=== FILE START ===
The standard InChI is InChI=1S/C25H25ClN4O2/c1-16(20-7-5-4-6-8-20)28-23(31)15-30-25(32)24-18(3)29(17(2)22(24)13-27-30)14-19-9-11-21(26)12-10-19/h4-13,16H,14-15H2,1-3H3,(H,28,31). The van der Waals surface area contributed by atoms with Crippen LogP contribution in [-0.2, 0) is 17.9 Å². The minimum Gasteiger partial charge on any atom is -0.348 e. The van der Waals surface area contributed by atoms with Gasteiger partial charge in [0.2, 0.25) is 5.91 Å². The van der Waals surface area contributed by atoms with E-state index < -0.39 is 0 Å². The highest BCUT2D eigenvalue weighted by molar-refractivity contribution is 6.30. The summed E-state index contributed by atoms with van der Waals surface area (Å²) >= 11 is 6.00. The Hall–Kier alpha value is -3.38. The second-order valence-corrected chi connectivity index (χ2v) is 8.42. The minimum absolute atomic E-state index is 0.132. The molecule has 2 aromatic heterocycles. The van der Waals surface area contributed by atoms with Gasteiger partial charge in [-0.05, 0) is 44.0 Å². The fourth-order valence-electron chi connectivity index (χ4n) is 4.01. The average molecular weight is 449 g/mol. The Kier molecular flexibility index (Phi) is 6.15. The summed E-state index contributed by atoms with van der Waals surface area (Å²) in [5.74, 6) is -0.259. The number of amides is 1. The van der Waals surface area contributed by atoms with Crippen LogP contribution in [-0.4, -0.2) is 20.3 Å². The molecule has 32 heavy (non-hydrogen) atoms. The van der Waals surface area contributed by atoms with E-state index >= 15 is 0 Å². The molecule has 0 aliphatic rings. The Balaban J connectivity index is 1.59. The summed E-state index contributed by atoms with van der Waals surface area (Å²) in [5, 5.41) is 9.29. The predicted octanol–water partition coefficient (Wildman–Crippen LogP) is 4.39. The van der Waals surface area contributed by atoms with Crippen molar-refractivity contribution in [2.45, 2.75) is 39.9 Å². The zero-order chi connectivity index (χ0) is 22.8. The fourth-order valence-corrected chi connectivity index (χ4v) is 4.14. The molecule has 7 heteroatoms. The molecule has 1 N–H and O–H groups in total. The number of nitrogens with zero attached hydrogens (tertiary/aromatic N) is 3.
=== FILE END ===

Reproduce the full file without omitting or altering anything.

The standard InChI is InChI=1S/C25H25ClN4O2/c1-16(20-7-5-4-6-8-20)28-23(31)15-30-25(32)24-18(3)29(17(2)22(24)13-27-30)14-19-9-11-21(26)12-10-19/h4-13,16H,14-15H2,1-3H3,(H,28,31). The van der Waals surface area contributed by atoms with Crippen LogP contribution in [-0.2, 0) is 17.9 Å². The minimum Gasteiger partial charge on any atom is -0.348 e. The van der Waals surface area contributed by atoms with Gasteiger partial charge in [0.2, 0.25) is 5.91 Å². The van der Waals surface area contributed by atoms with E-state index < -0.39 is 0 Å². The highest BCUT2D eigenvalue weighted by molar-refractivity contribution is 6.30. The summed E-state index contributed by atoms with van der Waals surface area (Å²) >= 11 is 6.00. The Hall–Kier alpha value is -3.38. The second-order valence-corrected chi connectivity index (χ2v) is 8.42. The minimum absolute atomic E-state index is 0.132. The molecule has 2 aromatic heterocycles. The van der Waals surface area contributed by atoms with Gasteiger partial charge in [-0.05, 0) is 44.0 Å². The fourth-order valence-electron chi connectivity index (χ4n) is 4.01. The average molecular weight is 449 g/mol. The Kier molecular flexibility index (Phi) is 6.15. The summed E-state index contributed by atoms with van der Waals surface area (Å²) in [5.74, 6) is -0.259. The number of amides is 1. The van der Waals surface area contributed by atoms with Crippen LogP contribution in [-0.4, -0.2) is 20.3 Å². The molecule has 32 heavy (non-hydrogen) atoms. The van der Waals surface area contributed by atoms with E-state index >= 15 is 0 Å². The molecule has 0 aliphatic rings. The Balaban J connectivity index is 1.59. The summed E-state index contributed by atoms with van der Waals surface area (Å²) in [5, 5.41) is 9.29. The predicted octanol–water partition coefficient (Wildman–Crippen LogP) is 4.39. The van der Waals surface area contributed by atoms with Crippen molar-refractivity contribution in [2.45, 2.75) is 39.9 Å². The zero-order chi connectivity index (χ0) is 22.8. The fourth-order valence-corrected chi connectivity index (χ4v) is 4.14. The molecule has 7 heteroatoms. The molecule has 1 N–H and O–H groups in total. The number of nitrogens with zero attached hydrogens (tertiary/aromatic N) is 3.